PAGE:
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A Regulatory Scandal?

John Hanger's picture
Acting Secretary Pennsylvania Department of Environmental Protection

John Hanger is the Acting Secretary of the Pennsylvania Department of Environmental Protection. As Acting Secretary, Mr. Hanger manages an agency of more than 3,000 employees with a mission to...

  • Member since 2003
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  • Sep 19, 2003
Cries that the nation’s transmission system has become "antiquated" or even a "Third World Grid" quickly filled the airwaves after the August 14th blackout. Others screamed that "deregulation" had caused massive under-investment in the grid or had strained the grid by supposedly increasing its use or complexity.

If these charges are true, the nation is looking at a calamitous situation, a regulatory scandal, not a market failure.

There is no market, choice or competition for transmission and distribution of electricity. Dissatisfied customers cannot switch to an alternative transmission company. The transmission grid and electric distribution systems remain legally sanctioned monopolies in every part of the country. This critical infrastructure is also owned by entities controlled by federal and local governments, by non-profit rural electric cooperatives, or by investor-owned electric utilities that are regulated by state and federal boards which largely utilize traditional cost-of-service regulation.

Since there is no choice or competition for transmission and distribution service, public or non-profit owners as well as federal and state regulators replace market forces and regulate the grid to assure reliability and reasonable pricing.

So if critics of the nation’s grid are even close to correct that the grid has fallen into a state of disrepair, questions must be asked.

First, why did the federal and municipal owners of the grid allow under-investment in their portion of it? Presumably they weren’t chasing higher investment returns in generation.

Second, why have the non-profit cooperatives failed to invest in their portions of the grid?

Third, why have federal and state utility regulators with the power and responsibility to ensure reliable grid operations by investor-owned utilities not done so? Have they denied recovery of transmission investments, allowed utilities to siphon off dollars needed for transmission into non-monopoly business adventures, or failed to require needed reliability investments and to compensate appropriately utilities?

But here in Harrisburg, Pennsylvania, in the heart of the PJM grid and power pool, we can say that those questions need not be asked, because critics are wrong about the health of the grid in the Mid-Atlantic.

From the perspective of the certainly world-class PJM, the picture painted by some of a creaking grid like that of Lagos, Nigeria which can’t even power traffic lights looks nutty. Similarly, assertions that the grid suffers from under-investment or is too strained to deliver generation to load, no matter the financial transactions associated with the physical operation of the grid, are false in PJM. Generation flows to load no matter how many or few financial transactions commercial entities complete.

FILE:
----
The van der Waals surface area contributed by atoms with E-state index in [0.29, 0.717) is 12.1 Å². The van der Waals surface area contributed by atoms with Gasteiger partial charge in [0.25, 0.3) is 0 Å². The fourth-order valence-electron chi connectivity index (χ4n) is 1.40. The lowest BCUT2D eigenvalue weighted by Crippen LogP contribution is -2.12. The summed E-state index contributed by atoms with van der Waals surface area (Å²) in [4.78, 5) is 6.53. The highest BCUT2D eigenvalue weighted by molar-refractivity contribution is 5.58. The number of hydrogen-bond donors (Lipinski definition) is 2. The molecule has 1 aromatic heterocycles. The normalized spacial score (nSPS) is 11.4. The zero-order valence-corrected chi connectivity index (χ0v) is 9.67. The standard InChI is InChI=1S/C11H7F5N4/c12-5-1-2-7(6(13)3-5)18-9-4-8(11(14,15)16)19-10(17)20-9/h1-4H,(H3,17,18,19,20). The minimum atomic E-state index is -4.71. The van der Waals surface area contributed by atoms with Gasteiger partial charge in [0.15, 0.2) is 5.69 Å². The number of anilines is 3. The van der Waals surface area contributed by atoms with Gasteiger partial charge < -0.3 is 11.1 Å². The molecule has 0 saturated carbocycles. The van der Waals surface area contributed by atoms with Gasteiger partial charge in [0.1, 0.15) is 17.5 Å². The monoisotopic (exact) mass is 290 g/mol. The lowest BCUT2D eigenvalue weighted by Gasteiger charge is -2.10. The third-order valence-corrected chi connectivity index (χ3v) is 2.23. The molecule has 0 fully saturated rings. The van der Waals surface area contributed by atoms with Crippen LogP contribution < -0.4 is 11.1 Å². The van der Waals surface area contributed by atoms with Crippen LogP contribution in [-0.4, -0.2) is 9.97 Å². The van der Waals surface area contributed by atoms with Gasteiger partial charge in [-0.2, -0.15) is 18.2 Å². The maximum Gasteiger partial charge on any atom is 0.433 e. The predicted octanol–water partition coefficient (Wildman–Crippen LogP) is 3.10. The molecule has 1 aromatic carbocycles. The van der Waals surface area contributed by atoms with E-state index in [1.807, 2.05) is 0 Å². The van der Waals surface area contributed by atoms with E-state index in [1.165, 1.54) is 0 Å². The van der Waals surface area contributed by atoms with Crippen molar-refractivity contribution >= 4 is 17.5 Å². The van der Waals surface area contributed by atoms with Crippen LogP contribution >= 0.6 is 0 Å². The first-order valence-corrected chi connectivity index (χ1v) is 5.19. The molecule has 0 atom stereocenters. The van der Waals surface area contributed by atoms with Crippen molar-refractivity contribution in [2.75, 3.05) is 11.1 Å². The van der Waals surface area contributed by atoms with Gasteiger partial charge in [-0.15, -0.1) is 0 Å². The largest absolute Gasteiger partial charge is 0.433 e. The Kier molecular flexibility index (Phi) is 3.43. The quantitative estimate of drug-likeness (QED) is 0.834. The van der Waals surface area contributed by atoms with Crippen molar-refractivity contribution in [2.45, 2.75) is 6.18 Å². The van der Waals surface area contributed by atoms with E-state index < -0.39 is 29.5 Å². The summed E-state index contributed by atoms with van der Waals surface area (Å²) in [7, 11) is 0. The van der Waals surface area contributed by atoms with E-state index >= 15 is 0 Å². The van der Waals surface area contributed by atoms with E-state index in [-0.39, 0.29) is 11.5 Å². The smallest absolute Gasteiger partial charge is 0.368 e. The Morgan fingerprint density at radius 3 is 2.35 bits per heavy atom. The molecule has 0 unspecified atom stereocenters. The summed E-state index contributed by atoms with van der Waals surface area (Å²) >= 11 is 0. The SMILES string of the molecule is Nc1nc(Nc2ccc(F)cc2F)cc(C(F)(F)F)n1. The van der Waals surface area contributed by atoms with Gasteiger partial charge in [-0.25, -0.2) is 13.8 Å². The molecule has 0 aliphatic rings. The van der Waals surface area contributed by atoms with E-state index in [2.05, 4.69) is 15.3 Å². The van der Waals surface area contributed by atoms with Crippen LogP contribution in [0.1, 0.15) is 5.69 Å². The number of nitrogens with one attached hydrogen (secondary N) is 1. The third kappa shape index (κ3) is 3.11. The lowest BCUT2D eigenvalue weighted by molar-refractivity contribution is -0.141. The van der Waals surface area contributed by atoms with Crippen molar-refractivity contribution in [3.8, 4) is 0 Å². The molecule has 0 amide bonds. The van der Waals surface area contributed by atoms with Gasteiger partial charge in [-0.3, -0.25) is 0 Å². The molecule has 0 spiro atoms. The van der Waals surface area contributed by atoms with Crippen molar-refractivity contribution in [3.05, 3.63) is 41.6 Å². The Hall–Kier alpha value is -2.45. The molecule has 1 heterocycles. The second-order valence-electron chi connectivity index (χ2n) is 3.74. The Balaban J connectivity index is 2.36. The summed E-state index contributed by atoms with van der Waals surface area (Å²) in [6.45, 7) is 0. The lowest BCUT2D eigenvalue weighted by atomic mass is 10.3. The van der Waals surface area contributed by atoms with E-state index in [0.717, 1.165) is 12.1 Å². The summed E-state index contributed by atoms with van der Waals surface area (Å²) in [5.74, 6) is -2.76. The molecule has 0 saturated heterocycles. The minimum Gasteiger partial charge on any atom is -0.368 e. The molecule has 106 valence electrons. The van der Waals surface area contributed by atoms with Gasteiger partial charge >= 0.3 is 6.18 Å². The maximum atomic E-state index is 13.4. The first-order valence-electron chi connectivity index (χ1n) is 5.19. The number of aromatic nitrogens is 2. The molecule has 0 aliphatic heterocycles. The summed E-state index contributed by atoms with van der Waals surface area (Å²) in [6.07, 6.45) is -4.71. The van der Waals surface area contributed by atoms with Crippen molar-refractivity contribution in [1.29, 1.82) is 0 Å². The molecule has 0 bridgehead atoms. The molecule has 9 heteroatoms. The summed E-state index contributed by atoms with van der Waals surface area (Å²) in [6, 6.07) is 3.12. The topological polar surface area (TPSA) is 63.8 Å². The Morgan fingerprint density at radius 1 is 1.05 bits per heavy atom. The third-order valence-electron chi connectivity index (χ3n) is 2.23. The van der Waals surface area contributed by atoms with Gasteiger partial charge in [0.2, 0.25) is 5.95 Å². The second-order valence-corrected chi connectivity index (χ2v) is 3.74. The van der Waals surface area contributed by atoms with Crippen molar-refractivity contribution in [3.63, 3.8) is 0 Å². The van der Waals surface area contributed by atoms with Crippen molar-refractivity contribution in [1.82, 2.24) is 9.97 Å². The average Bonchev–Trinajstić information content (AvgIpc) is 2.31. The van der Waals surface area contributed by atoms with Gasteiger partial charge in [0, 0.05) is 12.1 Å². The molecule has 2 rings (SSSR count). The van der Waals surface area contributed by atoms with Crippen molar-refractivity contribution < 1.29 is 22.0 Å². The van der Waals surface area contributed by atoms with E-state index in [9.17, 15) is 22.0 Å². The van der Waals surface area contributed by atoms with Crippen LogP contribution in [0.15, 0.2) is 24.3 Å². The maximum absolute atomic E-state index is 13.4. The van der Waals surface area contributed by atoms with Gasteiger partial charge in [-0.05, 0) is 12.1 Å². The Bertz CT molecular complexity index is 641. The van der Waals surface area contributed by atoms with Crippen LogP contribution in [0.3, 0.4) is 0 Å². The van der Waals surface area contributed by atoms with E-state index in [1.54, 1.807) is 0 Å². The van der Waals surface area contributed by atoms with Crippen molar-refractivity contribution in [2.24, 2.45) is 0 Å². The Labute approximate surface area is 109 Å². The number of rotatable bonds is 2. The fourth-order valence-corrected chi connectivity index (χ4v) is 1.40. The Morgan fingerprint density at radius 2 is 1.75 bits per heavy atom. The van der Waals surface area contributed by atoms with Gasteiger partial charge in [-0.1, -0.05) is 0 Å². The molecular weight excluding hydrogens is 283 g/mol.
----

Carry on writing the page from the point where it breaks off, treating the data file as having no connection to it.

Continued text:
Over the last six years, companies doing business within the PJM power pool have made at least $760 million of transmission investment. Competitive companies which have built more than 6,400 megawatts of new generation and connected it to the grid have made about 60 percent of that transmission investment. Owners of the transmission assets have made the remaining 40 percent of the investment.

PJM has long been an integrated, reliable system

For decades, PJM has been a tightly networked power pool and has provided the model of evolution into an ISO (Independent System Operator), RTO (Regional Transmission Organization), or other acronym. Long before the word “restructuring” was invented, PJM and its member utilities made significant transmission investments to enable the dispatch of least-cost generation available to the system. They planned and built several 500 kV and 345 kV transmission lines, mostly to bring power from the western portion of PJM to the east, which now forms the backbone of the PJM system. The costs of these upgrades were part of Federal Energy Regulatory Commission (FERC) regulated transmission rates and are still passed on to ratepayers. Today, the aggregate annual cost of PJM transmission in rates is approximately $1.1 billion, depending on peak demand.

PJM transmission reliability upgrades

PJM believes that most of the transmission investments needed to protect reliability have already been made, again about $760 million in the last six years for new lines and poles, line upgrades to higher voltage, capacitor banks, transformer and substation upgrades, and phase angle regulators.

These upgrades enable more electricity to flow over the power lines from areas where there is a surplus to areas where there is a deficiency. There is no reason to challenge PJM’s conclusion: PJM has proven that it operates reliably and has the authority to order transmission upgrades to meet the reliability of the transmission system.

To determine when transmission reliability improvements are needed, PJM began the first of many subsequent five-year transmission expansion plans when it began as Independent System Operator. Importantly, the Pennsylvania Public Utility Commission during its electricity restructuring proceedings had “strongly recommended” that this transmission planning process be part of PJM procedures in a restructured market.

Based on accepted criteria, PJM plans various transmission upgrades such as the ones that have been occurring on the Delmarva Peninsula over the past couple of years. These plans are updated on an annual basis with input from the various transmission owners and other PJM stakeholders.